Phangane, India, March 6
A little before 2 pm each day, when residents of Phangane village in India’s Maharashtra state usually take a quick nap in the heat of the day, elderly women in bright pink sarees head towards a colourful hut, clutching satchels and plastic bags.
Inside the hut, festooned with streamers and flowers, the women gingerly sit cross-legged on cotton rugs on the mud floor, and pull out slates, notebooks, chalk and pencils. Minutes later, a younger woman leads them in a prayer song before they begin reciting the Marathi alphabet after her.
The Aajibaichi Shala, or grandmothers’ school, is perhaps the only one in India for uneducated, elderly women. Set up by a charitable trust and Yogendra Bangar, a teacher at the village’s primary school, the school teaches the women to read and write, and basic arithmetic.
“These women did not have the opportunity to study when they were young,” said Bangar.
“It’s not as if they want to go to college or work in an office now. But they do want to be able to read and write, and sign their names, like everyone else in their families.”
Literacy levels in India have steadily risen over the past decades as the economy expanded and greater emphasis was placed on education. But women still lag men, particularly in rural areas, where girls are often not sent to class or are pulled out after primary school so they can work at home or in the fields.
While 79 percent of India’s rural men are literate, the rate for women is only 59 percent, according to official data.
Aajibaichi Shala was set up last year for women over 60 to mark the International Women’s Day on March 8. It was first run out of the home of the woman who was the sole teacher, 30-year-old Sheetal More.
The opening day was celebrated like a festival, with entire families accompanying the women to their first day of school, More said. Since then, classes have been moved to a purpose-built hut in her backyard, in the shade of a large mango tree.
“At first I was a bit nervous about teaching such elderly women. Even my mother-in-law comes to class,” said More, who has finished high school.
“But they are all so eager, and behave just like little children in class. Every other teacher teaches children; only I have the opportunity to teach elderly women,” she said.
There is little to distinguish Phangane from other villages in the western state, one of India’s wealthiest.
About 120 km (75 miles) from the bustling financial hub of Mumbai, the village of 70 families is a tidy enclave, with clean mud roads and brick homes divided by fences and gardens.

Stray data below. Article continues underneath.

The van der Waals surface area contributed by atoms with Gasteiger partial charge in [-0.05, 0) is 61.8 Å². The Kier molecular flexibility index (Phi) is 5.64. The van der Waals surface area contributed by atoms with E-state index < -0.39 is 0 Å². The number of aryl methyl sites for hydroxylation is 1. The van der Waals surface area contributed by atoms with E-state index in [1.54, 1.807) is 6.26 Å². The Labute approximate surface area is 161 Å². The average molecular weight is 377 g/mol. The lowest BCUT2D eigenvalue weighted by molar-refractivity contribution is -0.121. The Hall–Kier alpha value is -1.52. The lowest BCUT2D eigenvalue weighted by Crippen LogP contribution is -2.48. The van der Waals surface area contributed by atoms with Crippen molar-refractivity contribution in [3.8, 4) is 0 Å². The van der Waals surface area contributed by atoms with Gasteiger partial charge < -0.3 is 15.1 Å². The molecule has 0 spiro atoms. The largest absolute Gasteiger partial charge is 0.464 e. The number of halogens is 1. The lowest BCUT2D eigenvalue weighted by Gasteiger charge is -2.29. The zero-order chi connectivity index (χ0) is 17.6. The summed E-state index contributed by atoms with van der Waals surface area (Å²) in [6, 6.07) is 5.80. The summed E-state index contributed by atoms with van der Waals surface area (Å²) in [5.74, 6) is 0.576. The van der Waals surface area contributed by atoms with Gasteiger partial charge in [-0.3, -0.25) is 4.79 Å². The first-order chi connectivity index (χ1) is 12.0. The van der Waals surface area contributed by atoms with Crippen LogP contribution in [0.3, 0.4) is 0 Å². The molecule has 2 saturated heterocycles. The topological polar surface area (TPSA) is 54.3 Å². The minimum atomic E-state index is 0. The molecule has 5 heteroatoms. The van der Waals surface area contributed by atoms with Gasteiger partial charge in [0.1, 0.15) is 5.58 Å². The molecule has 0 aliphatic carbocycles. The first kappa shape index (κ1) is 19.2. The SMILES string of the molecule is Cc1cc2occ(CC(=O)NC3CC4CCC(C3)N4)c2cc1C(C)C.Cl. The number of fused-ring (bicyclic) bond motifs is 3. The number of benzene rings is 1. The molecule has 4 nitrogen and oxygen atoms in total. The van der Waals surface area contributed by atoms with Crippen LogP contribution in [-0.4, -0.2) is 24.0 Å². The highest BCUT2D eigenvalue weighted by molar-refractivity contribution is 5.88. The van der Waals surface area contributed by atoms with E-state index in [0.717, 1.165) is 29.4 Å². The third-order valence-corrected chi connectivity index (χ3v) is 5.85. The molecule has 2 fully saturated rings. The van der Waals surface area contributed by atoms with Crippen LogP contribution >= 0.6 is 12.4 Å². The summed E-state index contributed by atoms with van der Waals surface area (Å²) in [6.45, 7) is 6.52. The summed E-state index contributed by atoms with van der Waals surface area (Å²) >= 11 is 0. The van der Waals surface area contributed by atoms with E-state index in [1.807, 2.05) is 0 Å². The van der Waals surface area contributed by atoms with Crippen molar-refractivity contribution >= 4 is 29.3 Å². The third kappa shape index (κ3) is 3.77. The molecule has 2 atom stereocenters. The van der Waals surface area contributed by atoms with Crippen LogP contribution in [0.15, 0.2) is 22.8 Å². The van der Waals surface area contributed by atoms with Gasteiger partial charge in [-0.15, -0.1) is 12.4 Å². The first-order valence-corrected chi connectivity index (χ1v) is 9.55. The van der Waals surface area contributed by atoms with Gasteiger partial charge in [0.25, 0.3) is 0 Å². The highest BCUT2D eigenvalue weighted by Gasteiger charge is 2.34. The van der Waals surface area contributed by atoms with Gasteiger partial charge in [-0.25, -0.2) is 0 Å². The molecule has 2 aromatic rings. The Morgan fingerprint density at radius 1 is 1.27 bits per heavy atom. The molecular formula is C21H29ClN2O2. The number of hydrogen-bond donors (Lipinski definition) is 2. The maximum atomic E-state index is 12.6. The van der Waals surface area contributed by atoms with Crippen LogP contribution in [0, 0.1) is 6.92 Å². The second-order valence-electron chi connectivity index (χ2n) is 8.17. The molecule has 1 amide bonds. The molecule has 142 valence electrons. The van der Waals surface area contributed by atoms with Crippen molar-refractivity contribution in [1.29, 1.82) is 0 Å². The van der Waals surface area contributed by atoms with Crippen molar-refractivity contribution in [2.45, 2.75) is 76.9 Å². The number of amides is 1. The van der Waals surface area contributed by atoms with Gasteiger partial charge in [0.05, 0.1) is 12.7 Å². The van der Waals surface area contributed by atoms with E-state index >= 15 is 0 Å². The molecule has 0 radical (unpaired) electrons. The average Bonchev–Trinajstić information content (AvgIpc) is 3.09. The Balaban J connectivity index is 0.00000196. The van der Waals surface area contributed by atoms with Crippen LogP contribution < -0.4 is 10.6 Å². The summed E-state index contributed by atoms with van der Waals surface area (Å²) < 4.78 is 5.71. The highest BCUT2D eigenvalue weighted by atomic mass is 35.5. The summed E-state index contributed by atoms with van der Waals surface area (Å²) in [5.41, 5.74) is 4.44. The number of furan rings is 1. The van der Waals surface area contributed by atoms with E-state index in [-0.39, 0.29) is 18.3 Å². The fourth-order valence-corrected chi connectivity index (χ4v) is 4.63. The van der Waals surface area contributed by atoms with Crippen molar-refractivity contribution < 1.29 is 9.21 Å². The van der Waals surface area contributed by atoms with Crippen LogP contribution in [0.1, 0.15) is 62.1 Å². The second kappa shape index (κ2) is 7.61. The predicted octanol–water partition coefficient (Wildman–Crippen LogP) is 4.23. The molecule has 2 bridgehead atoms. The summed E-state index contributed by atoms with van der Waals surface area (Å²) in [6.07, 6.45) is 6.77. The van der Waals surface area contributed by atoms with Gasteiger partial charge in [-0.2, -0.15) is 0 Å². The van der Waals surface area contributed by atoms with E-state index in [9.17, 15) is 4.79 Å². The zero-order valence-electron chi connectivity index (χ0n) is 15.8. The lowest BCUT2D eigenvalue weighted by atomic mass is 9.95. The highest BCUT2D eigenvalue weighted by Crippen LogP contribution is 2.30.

During the day, women go about their chores, cleaning, cooking and tending to the livestock and young grandchildren.
About 30 women aged 60 to 90 years attend classes for two hours in the afternoon, six days a week. In the past year, they have learned the Marathi alphabet, numbers and can write their names, Bangar said.
The women, including More, wear fuchsia sarees to class to replicate the experience of wearing a school uniform, he said.
“I like going to the school – I have learned to write my name and I have learned the alphabet,” said Kamal Keshav Tupange, 68, as she washed clothes on a slab of stone.
“My knees hurt, so I can’t sit on the floor for long; that’s the only problem. But I still go every day,” said Tupange, who was married at the age of 12 and had never been to school.
It is a similar story with most other elderly women in the village. Most did not go to school as children, and were married at a young age.
While the legal age for marriage for women in India is 18 years, nearly half the women are married earlier even now, according to the U.N.’s children’s agency, Unicef.
India enacted the landmark Right to Education Act in 2009, giving children from poor and other disadvantaged backgrounds the right to free and compulsory education to the age of 14.
Prime Minister Narendra Modi has made education of girls a priority, launching a welfare campaign in 2015 titled: ‘Beti bachao, beti padhao’ (save the girl child, educate the girl child).
On a recent Wednesday afternoon in Phangane, about 20 women made it to class with their books and bags, the ends of their sarees covering their heads. One came with her grandchild.
After the prayer and roll call, they recited the alphabet. Some practised writing in their notebooks and their slates, their bangles clinking as they focused on their letters.
Others chatted among themselves and giggled. The class ended with a recitation of the multiplication tables, as children ran in to look in on their grandmothers.
“I did not study when I was young,” said Anusuya Kokedar, 65.
“It’s nice to sit with the other older women in the village and learn. I can sign my name now, and read and write a little; it feels good.”
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